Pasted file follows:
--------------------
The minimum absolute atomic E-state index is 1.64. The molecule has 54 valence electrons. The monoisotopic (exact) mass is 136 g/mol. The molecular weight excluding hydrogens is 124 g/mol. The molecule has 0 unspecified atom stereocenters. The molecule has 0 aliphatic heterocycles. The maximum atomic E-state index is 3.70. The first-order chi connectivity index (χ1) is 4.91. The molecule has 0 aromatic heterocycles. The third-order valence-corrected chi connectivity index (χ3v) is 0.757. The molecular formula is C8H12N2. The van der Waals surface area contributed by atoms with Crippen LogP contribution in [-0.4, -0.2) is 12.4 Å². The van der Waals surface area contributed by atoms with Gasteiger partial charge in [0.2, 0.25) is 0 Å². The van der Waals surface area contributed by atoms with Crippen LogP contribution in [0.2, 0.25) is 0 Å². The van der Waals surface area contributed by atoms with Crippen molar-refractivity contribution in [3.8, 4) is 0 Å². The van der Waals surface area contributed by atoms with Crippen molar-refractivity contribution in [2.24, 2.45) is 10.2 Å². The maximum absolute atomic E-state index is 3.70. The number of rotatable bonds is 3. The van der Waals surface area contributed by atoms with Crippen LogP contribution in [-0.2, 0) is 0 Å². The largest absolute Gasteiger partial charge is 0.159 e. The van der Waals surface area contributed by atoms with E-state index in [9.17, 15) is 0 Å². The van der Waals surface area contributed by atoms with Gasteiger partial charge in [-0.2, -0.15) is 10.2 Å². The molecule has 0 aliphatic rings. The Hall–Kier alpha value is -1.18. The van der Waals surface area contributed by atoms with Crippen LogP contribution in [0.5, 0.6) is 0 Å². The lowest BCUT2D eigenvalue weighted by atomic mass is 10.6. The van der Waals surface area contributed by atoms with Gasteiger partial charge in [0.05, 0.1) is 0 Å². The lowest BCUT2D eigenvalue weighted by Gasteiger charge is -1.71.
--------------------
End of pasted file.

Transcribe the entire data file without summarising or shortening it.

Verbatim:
The minimum absolute atomic E-state index is 1.64. The molecule has 54 valence electrons. The monoisotopic (exact) mass is 136 g/mol. The molecular weight excluding hydrogens is 124 g/mol. The molecule has 0 unspecified atom stereocenters. The molecule has 0 aliphatic heterocycles. The maximum atomic E-state index is 3.70. The first-order chi connectivity index (χ1) is 4.91. The molecule has 0 aromatic heterocycles. The third-order valence-corrected chi connectivity index (χ3v) is 0.757. The molecular formula is C8H12N2. The van der Waals surface area contributed by atoms with Crippen LogP contribution in [-0.4, -0.2) is 12.4 Å². The van der Waals surface area contributed by atoms with Gasteiger partial charge in [0.2, 0.25) is 0 Å². The van der Waals surface area contributed by atoms with Crippen LogP contribution in [0.2, 0.25) is 0 Å². The van der Waals surface area contributed by atoms with Crippen molar-refractivity contribution in [3.8, 4) is 0 Å². The van der Waals surface area contributed by atoms with Crippen molar-refractivity contribution in [2.24, 2.45) is 10.2 Å². The maximum absolute atomic E-state index is 3.70. The number of rotatable bonds is 3. The van der Waals surface area contributed by atoms with Crippen LogP contribution in [-0.2, 0) is 0 Å². The largest absolute Gasteiger partial charge is 0.159 e. The van der Waals surface area contributed by atoms with E-state index in [9.17, 15) is 0 Å². The van der Waals surface area contributed by atoms with Gasteiger partial charge in [-0.2, -0.15) is 10.2 Å². The molecule has 0 aliphatic rings. The Hall–Kier alpha value is -1.18. The van der Waals surface area contributed by atoms with Crippen LogP contribution in [0.5, 0.6) is 0 Å². The lowest BCUT2D eigenvalue weighted by atomic mass is 10.6. The van der Waals surface area contributed by atoms with Gasteiger partial charge in [0.05, 0.1) is 0 Å². The lowest BCUT2D eigenvalue weighted by Gasteiger charge is -1.71.